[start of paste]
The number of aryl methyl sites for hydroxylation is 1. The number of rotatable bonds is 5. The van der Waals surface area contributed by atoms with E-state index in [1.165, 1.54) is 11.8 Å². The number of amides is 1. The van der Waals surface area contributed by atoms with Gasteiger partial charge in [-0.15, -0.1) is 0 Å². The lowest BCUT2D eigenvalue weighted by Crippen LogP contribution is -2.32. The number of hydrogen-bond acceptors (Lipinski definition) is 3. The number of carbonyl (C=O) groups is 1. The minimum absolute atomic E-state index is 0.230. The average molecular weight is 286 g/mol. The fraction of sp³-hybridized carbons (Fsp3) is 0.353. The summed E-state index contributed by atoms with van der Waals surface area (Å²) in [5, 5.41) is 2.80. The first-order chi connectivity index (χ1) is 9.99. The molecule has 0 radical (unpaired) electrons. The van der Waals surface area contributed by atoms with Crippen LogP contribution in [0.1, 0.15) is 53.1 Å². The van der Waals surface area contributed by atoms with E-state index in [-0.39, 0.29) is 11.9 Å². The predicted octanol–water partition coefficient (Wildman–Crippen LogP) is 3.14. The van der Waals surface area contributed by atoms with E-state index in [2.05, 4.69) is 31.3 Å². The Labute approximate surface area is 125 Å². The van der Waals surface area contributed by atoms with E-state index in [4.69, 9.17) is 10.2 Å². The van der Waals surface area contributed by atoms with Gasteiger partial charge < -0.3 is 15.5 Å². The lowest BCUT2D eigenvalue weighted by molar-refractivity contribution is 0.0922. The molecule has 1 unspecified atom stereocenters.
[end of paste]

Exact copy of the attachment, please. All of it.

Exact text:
The number of aryl methyl sites for hydroxylation is 1. The number of rotatable bonds is 5. The van der Waals surface area contributed by atoms with E-state index in [1.165, 1.54) is 11.8 Å². The number of amides is 1. The van der Waals surface area contributed by atoms with Gasteiger partial charge in [-0.15, -0.1) is 0 Å². The lowest BCUT2D eigenvalue weighted by Crippen LogP contribution is -2.32. The number of hydrogen-bond acceptors (Lipinski definition) is 3. The number of carbonyl (C=O) groups is 1. The minimum absolute atomic E-state index is 0.230. The average molecular weight is 286 g/mol. The fraction of sp³-hybridized carbons (Fsp3) is 0.353. The summed E-state index contributed by atoms with van der Waals surface area (Å²) in [5, 5.41) is 2.80. The first-order chi connectivity index (χ1) is 9.99. The molecule has 0 radical (unpaired) electrons. The van der Waals surface area contributed by atoms with Crippen LogP contribution in [0.1, 0.15) is 53.1 Å². The van der Waals surface area contributed by atoms with E-state index in [-0.39, 0.29) is 11.9 Å². The predicted octanol–water partition coefficient (Wildman–Crippen LogP) is 3.14. The van der Waals surface area contributed by atoms with E-state index in [2.05, 4.69) is 31.3 Å². The Labute approximate surface area is 125 Å². The van der Waals surface area contributed by atoms with E-state index in [4.69, 9.17) is 10.2 Å². The van der Waals surface area contributed by atoms with Gasteiger partial charge < -0.3 is 15.5 Å². The lowest BCUT2D eigenvalue weighted by molar-refractivity contribution is 0.0922. The molecule has 1 unspecified atom stereocenters.